What Are Coins?
Cryptocurrencies known as coins run on separate blockchains and are unrelated to other coins. Such a cryptocurrency's single unit is also known as a coin. The phrase serves to separate token-based cryptocurrencies like Ethereum (ETH) from autonomous cryptocurrencies like Bitcoin (BTC).
Bitcoin (BTC), which was first released in January 2009, was the first coin available on the cryptocurrency market. It makes sure that no one can create new currencies other than through the computationally costly process of mining by using a decentralized, globally dispersed ledger known as the blockchain to keep track of all transactions that occur on its network.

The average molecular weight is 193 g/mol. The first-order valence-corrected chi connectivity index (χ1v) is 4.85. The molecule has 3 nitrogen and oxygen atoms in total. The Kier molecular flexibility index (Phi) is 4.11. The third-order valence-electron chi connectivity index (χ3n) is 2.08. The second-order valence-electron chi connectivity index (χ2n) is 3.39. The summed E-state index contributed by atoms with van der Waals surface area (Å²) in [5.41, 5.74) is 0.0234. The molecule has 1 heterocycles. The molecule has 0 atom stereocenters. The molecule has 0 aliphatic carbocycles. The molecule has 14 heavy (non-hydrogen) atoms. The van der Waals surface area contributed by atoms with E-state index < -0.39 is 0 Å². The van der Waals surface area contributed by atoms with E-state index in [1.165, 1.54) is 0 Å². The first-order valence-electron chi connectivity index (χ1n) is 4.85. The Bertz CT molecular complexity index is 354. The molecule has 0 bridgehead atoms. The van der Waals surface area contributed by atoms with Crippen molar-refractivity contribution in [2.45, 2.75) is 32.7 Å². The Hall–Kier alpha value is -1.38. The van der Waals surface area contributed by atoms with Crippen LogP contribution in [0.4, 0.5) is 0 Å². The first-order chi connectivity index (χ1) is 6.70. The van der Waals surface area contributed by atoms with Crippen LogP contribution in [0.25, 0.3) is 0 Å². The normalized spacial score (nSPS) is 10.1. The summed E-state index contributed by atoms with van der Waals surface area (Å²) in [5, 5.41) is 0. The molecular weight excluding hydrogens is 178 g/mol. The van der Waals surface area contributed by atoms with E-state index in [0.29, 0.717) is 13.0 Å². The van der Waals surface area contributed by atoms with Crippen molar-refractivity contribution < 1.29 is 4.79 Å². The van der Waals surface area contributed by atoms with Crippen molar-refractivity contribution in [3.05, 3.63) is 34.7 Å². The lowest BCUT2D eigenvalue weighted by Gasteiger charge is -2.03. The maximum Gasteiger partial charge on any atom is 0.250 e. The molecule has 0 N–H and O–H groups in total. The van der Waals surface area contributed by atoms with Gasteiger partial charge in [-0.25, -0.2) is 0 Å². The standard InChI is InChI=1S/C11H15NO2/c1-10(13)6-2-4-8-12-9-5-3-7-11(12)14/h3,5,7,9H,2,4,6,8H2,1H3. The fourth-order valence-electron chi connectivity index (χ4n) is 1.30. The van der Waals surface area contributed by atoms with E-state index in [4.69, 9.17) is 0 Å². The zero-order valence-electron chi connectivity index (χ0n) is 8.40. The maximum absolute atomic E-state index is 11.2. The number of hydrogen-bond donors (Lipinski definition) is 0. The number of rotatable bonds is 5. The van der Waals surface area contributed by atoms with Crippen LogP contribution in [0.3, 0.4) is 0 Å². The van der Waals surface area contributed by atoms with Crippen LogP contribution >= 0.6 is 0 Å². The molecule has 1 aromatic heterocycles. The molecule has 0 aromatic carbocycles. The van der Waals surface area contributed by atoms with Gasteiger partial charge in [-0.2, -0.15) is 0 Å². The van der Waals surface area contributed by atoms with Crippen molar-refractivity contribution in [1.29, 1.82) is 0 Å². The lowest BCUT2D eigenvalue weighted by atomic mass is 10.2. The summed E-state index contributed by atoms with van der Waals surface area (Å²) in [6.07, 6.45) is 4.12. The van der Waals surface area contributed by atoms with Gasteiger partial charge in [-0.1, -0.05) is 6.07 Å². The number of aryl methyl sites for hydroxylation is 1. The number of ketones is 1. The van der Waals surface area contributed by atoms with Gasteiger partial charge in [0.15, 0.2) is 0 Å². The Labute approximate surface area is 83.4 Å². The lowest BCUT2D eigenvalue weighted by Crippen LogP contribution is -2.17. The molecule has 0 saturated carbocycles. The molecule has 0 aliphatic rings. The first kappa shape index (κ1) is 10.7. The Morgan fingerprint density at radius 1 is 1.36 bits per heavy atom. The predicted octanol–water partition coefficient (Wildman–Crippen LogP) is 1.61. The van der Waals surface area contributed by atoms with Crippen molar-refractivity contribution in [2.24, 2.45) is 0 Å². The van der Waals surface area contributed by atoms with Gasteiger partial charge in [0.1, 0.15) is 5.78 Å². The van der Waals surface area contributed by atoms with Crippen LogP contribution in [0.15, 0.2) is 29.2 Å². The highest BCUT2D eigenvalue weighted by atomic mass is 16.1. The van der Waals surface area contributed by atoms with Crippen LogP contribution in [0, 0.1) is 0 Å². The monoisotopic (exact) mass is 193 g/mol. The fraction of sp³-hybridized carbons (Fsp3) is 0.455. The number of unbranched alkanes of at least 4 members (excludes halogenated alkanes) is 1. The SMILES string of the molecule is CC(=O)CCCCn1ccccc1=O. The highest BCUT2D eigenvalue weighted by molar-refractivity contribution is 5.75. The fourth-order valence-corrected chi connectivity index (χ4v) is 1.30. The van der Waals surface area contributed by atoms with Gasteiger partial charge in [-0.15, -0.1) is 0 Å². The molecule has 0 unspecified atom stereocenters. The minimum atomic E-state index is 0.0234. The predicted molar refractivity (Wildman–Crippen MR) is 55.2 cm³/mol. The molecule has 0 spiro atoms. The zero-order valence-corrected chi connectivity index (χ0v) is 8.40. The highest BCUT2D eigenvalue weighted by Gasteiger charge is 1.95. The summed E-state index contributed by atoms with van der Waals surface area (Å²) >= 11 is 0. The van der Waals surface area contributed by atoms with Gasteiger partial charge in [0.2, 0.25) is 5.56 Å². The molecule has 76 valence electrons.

Following that, a large number of new coins have emerged, some based on their own blockchains created from scratch and others, known as forks, based on the blockchain of another, pre-existing coin. For instance, the blockchains for Bitcoin Cash (BCH) and Bitcoin Gold (BTG), two forks of Bitcoin, were identical at the time of their formation.
Because their blockchains continued to function in total segregation from Bitcoin's after the fork, they are still regarded as coins and distinct cryptocurrencies.
On the other hand, certain platforms, like Ethereum and EOS (EOS), let users create tokens, which are cryptocurrencies whose use is totally dependent on the functionality of the parent platform's blockchain and would cease to exist if that platform ever went down.